By stringing multiple proxies together, we make it more and more difficult for digital forensic experts to track down the original IP address. Law enforcement officials may be able to get a warrant or subpoena to receive the log files on one proxy, but they may not be able to get the log files for the remaining proxies. This is even harder to do if you are using proxies in different countries, or even countries that are an enemy of your own country.
Step 1: Configure Proxy Chains
Locate the proxychains configuration file by opening a terminal and executing the locate proxychains command. It should be located in /etc/proxychains.conf.
Clear the terminal with ctrl+l or type clear. Now, open up the proxychains.conf file in the Leafpad text editor by executing the leafpad /etc/proxcychains.conf command.
This opens the proxychains.conf file in the Leafpad text editor, which will allow us to make some changes to the file. Here is what the proxychains.conf will look like by default.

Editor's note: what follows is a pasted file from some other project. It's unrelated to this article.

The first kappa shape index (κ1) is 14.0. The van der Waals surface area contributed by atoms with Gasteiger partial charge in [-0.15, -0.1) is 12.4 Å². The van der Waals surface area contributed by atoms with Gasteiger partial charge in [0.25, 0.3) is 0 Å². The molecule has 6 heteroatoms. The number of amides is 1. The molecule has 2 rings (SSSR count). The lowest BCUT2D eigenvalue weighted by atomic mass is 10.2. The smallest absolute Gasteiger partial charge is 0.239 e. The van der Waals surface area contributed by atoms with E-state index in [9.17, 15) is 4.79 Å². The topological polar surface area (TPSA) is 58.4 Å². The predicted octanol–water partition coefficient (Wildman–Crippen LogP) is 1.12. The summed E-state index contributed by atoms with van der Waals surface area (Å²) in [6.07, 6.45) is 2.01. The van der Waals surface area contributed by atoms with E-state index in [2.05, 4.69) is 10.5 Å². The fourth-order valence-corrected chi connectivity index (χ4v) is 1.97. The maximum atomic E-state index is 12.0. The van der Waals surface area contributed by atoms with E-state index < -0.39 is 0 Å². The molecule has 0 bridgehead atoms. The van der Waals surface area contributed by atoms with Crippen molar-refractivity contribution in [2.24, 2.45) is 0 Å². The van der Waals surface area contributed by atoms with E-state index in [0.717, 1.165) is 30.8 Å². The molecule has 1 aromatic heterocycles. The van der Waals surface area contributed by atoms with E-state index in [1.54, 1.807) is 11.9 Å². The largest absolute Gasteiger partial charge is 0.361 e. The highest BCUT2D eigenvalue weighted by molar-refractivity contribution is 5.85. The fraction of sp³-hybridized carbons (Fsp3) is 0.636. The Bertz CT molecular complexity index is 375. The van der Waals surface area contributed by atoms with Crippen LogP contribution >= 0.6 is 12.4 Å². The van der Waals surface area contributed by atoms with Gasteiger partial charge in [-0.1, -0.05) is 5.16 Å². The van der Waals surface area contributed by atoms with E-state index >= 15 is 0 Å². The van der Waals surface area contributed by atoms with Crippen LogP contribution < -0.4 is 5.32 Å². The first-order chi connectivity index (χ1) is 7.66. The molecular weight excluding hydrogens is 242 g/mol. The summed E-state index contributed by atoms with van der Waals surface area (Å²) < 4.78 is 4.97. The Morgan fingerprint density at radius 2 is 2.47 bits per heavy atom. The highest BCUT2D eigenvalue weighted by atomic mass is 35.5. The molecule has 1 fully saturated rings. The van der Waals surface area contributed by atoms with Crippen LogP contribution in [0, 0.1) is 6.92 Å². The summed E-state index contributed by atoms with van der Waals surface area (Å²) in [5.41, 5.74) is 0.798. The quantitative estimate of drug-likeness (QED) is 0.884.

Let’s go over a few things before we move on.
This is proxychains.conf version 3.1. This file allows the user to add/remove proxies. There are 3 different settings to choose from.
- dynamic_chain: If the user uncomments the dynamic_chain line, a connection will be made with each proxy listed in the proxychain.conf file via chained proxies. For example, if the user has 5 proxies listed in this file, each proxy will be chained in the order they are listed. If, for whatever reason, a proxy cannot be connected to (dead proxy), it is skipped. At least one proxy must be online for this to work.
- strict_chain: This setting is the same as the dynamic chain setting in that every proxy in the list will be chained in the order that they appear; however, all proxies must be online for this to work. This is for people who follow a strict proxy chain formation. If one proxy is offline, it will not work.